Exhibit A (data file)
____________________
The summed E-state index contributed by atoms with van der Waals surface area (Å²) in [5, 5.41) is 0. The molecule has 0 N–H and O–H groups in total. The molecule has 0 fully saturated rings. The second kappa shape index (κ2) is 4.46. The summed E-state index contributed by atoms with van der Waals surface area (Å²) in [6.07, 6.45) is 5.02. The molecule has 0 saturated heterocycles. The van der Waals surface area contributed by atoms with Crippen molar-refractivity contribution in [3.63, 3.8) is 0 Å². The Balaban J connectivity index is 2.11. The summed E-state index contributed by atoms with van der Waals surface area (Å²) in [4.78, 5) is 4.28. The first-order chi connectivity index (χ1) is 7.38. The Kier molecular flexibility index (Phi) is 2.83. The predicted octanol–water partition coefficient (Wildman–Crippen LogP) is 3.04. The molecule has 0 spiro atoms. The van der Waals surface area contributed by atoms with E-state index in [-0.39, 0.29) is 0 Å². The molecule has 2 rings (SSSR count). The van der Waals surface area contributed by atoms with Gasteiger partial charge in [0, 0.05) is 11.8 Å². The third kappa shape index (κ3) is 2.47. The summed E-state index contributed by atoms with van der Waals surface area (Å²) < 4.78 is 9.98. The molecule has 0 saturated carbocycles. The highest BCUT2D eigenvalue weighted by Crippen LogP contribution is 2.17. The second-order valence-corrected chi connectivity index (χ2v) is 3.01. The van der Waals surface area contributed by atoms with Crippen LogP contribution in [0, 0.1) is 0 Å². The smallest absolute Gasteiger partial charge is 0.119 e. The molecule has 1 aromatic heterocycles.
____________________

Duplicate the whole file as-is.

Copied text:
The summed E-state index contributed by atoms with van der Waals surface area (Å²) in [5, 5.41) is 0. The molecule has 0 N–H and O–H groups in total. The molecule has 0 fully saturated rings. The second kappa shape index (κ2) is 4.46. The summed E-state index contributed by atoms with van der Waals surface area (Å²) in [6.07, 6.45) is 5.02. The molecule has 0 saturated heterocycles. The van der Waals surface area contributed by atoms with Crippen molar-refractivity contribution in [3.63, 3.8) is 0 Å². The Balaban J connectivity index is 2.11. The summed E-state index contributed by atoms with van der Waals surface area (Å²) in [4.78, 5) is 4.28. The first-order chi connectivity index (χ1) is 7.38. The Kier molecular flexibility index (Phi) is 2.83. The predicted octanol–water partition coefficient (Wildman–Crippen LogP) is 3.04. The molecule has 0 spiro atoms. The van der Waals surface area contributed by atoms with E-state index in [-0.39, 0.29) is 0 Å². The molecule has 2 rings (SSSR count). The van der Waals surface area contributed by atoms with Gasteiger partial charge in [0, 0.05) is 11.8 Å². The third kappa shape index (κ3) is 2.47. The summed E-state index contributed by atoms with van der Waals surface area (Å²) < 4.78 is 9.98. The molecule has 0 saturated carbocycles. The highest BCUT2D eigenvalue weighted by Crippen LogP contribution is 2.17. The second-order valence-corrected chi connectivity index (χ2v) is 3.01. The van der Waals surface area contributed by atoms with Crippen LogP contribution in [0, 0.1) is 0 Å². The smallest absolute Gasteiger partial charge is 0.119 e. The molecule has 1 aromatic heterocycles.